I have a doubt about nesting random effects. I'm using R with the lme4 package and, in particular, the glmer function with binary family. I will describe the data first --
In this experiment, people answer sentences related to some verbs with a binary
answer. They are given a
prompt to formulate their answer, and this prompt is one of the variables. Each sentence appears with one different prompts (of two) to different participants in a randomised manner.
Two more binary variables are present and they're bound to the verb: verbs can be divided in two different ways: two
classes, A and B, and two
types, Y and X. But a verb cannot appear in both A and B forms depending on the context, so each item/verb in the experiment only appears in one of the two variants. That means that verb1 is always A and X, verb2 is always B and X and so on.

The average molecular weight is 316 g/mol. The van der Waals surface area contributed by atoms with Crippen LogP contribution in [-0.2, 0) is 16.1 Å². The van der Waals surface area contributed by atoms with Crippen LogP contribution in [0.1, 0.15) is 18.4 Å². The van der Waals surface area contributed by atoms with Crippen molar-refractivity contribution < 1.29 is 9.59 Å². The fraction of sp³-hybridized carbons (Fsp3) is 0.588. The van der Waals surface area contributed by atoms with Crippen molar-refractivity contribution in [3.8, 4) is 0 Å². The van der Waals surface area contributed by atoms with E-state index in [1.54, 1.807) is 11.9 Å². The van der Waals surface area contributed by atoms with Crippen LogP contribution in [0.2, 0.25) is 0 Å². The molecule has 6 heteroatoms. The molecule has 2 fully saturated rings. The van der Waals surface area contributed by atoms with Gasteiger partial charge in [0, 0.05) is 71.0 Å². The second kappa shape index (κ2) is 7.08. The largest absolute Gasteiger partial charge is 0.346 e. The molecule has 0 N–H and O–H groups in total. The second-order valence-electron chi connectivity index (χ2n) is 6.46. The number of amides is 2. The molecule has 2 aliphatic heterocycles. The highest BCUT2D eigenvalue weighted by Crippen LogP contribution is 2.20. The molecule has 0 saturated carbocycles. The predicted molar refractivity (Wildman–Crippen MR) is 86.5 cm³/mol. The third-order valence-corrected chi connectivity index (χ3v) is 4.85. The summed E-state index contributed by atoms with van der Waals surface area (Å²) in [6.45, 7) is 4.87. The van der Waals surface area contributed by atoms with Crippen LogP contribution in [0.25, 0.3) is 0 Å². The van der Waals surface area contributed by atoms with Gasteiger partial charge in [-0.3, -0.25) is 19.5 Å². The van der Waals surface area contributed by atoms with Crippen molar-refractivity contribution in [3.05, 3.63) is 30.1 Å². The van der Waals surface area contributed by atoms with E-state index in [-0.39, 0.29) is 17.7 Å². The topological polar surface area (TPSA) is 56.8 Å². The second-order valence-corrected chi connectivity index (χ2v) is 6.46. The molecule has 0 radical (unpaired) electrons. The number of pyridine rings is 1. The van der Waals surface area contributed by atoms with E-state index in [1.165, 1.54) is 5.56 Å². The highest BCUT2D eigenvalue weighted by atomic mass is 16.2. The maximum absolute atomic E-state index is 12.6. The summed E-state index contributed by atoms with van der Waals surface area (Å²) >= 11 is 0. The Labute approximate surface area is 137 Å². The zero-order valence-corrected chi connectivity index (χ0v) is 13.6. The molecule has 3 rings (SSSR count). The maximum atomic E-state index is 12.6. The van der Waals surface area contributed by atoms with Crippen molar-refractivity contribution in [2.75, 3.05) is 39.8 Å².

My doubt is how to define the random effect for verb/item, knowing that the data does not allow for each item to appear in both conditions of
type. I thought nesting would solve it in this way:
Answer ~ Prompt + Class + Type + (Prompt + Class + Type | participant) + (Prompt | verb:class) + (Prompt | verb:type)
But I'm not totally sure if it makes sense. My questions are:
- Is it okay to include verb as a random effect nesting it twice (within class and withing type), as in the formula above?
- Is it possible that this definition of the random effects would "absorb" the fixed effects, reducing their estimates or significance?
- Does it make sense to include verb as a random effect at all, given that each verb can only appear in one class and one type?